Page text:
Deploy Mongo Easily With MMS
Deploy Mongo Easily With MMS
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One of the reason why Mongo is gaining a lot of momentum in the industry is the ease of use. Just download the package, start mongod and you are done. When you are in production, you cannot surely simply install your mongo as a service, start it and then forget it without any kind of monitoring, because this will surely lead to problems. When is time to create more complex topologies, like sharding or replica set you can commit some mistakes and you have some tedious work to do. I strongly suggest you to have a look at Mongo Mms, because the online version offers a lot of functionalities for free, and every developer can use it to simplify even deployment of dev servers.
The new version introduced some interesting capabilities to automatically deploy and manage your mongo instances with few clicks of your mouse. Suppose you want to create a classic replica set of 3 machines using 3 VM with Linux Ubuntu. After you register with MMS you can simply proceed to install the MMS automation agent on your machine with few steps
Figure 1: Instruction to install automation agent on Ubuntu
Once you installed the automation agent on all of your machines, you can simply start creating your mongo deployment using MMS web interface. Agents poll server periodically for instructions, this implies that mms only requires your machines to be able to reach mms site to poll instructions and to send monitoring data. All of your machines can be in a private NAT network. If you go in the Administration section of MMS web interface you can check status of your agents.
Figure 2: List of all of your active agents
In this picture you can check not only automation agents, but also monitoring and backup ones. The automation one is the most important, because is the responsible for installing other agents and configuring your mongo instance. Now you can move to the deployment tab, and if some of your agents are out of date you can simply upgrade with a simple click.
Figure 3: List of all of your deployment servers and in the top area of the page you can check if some of the agents are old
In the upper right part of the deployment area, there is a button called Add that can be used to create a new deployment of Mongo, in this example I want to create a new Replica Set.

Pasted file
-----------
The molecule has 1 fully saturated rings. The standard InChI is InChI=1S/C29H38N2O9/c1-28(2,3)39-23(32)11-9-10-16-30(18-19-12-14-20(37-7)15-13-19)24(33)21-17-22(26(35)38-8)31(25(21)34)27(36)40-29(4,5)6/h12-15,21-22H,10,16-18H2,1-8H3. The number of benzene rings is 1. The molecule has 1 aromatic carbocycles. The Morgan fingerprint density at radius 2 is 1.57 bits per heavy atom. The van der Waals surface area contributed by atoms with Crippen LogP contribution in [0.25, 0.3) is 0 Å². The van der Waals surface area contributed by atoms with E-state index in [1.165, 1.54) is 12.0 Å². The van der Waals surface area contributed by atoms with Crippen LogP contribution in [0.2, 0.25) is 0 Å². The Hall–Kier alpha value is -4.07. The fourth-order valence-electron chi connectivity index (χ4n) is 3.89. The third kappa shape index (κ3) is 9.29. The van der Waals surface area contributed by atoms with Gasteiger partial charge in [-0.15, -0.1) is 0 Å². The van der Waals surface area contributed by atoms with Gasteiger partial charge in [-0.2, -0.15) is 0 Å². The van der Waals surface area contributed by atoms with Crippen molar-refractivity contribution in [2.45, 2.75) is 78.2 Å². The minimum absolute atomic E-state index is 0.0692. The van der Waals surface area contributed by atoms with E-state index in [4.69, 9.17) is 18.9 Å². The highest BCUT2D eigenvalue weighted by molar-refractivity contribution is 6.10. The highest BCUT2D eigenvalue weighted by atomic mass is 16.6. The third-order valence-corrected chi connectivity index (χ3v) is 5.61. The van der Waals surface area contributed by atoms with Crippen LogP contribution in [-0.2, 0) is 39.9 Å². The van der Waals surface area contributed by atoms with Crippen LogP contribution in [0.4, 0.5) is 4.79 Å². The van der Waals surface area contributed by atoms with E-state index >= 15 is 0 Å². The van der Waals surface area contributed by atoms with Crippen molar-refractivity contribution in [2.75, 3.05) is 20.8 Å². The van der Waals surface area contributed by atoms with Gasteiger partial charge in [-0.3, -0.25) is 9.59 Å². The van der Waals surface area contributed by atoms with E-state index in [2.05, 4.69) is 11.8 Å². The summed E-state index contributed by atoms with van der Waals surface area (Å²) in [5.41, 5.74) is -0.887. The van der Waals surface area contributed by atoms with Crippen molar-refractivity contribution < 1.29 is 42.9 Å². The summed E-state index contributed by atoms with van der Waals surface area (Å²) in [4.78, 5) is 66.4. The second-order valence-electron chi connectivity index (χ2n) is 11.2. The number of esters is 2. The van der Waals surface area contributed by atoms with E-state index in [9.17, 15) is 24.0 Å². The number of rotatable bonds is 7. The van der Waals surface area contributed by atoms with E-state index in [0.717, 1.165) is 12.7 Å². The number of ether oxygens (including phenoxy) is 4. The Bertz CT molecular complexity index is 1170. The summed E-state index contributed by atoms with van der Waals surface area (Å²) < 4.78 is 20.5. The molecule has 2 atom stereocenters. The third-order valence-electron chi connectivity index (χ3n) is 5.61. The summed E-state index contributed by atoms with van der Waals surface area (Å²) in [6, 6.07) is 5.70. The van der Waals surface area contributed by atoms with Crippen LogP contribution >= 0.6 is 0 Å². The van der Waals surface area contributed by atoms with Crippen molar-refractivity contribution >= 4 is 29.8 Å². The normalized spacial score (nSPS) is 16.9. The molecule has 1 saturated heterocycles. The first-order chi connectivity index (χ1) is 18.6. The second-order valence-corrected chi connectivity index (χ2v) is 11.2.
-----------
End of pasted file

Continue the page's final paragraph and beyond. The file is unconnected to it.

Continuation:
Figure 4: Create a replica set from the web interface.
Now it is just a matter of configuring all the options. The most important one is the Elegible Server RegExp where you should specify a regex that will select all the servesr that will take part of the replica set. In this example I used three distinct names, and I separated with a pipe to create a regex that choose all the servers, you can use prefix for convenience.
Figure 5: Options to create a replica set.
You can configure a lot of options and once you are done you can simply press Apply. This will create a script to create your new deployment, and you can review it before agents starts applying it to destination machines.
Figure 6: Pressing apply creates the script but you still have time to review before starting deploy
Figure 7: Reviewing the script tells you every operation that will be triggered in your environment
Pressing Confirm & Deploy activates the script, and the web interface starts showing you the status of the various machines that will take part of the deploy.
Figure 8: Deploy starts and the web interface starts waiting for it to finish.
The status is pushed from the automation client to the mms server and you can see the status of the single machines.
Figure 9: One of the machine is in goal state, the other two still needs time
In Figure 9 you can see that the machine avalanche reached Goal State, this means that the automation agent finished applying modification to the system. The other two machines are in WaitRsInit, this means that mongo is started and they are starting the replica set. Once everything is ok, all the machines are in the Goal State and the version of mongo installed in shown in Version column.
Now you can switch to View mode, where you can look at your deployment.
Figure 10: View mode shows the status of your servers, as well as witch instance is primary and which instance is secondary
You can change every aspect of your deployment after it was provisioned, as an example I decided to change priority of one of my server after the replica set was up and running because avalanche VM is stored on an SSD and writing speed is higher than the other two VM.
Figure 11: Changing options after replica set is created.
You can also change the installed version of mongo, and the automation agents will take care of all operations needed to update or downgrade your instance of mongo.
If you use Amazon AWS, Mongo MMS will be also able to automatically provision your virtual machines in the cloud, automatically installing automation agents on it, so you can really deploy everything, from virtual machines to mongo with few clicks.
I must admit that I’m really impressed from deployment capabilities of Mongo MMS especially because you can manage up to 8 servers for free.
Published at DZone with permission of Ricci Gian Maria , DZone MVB. See the original article here.
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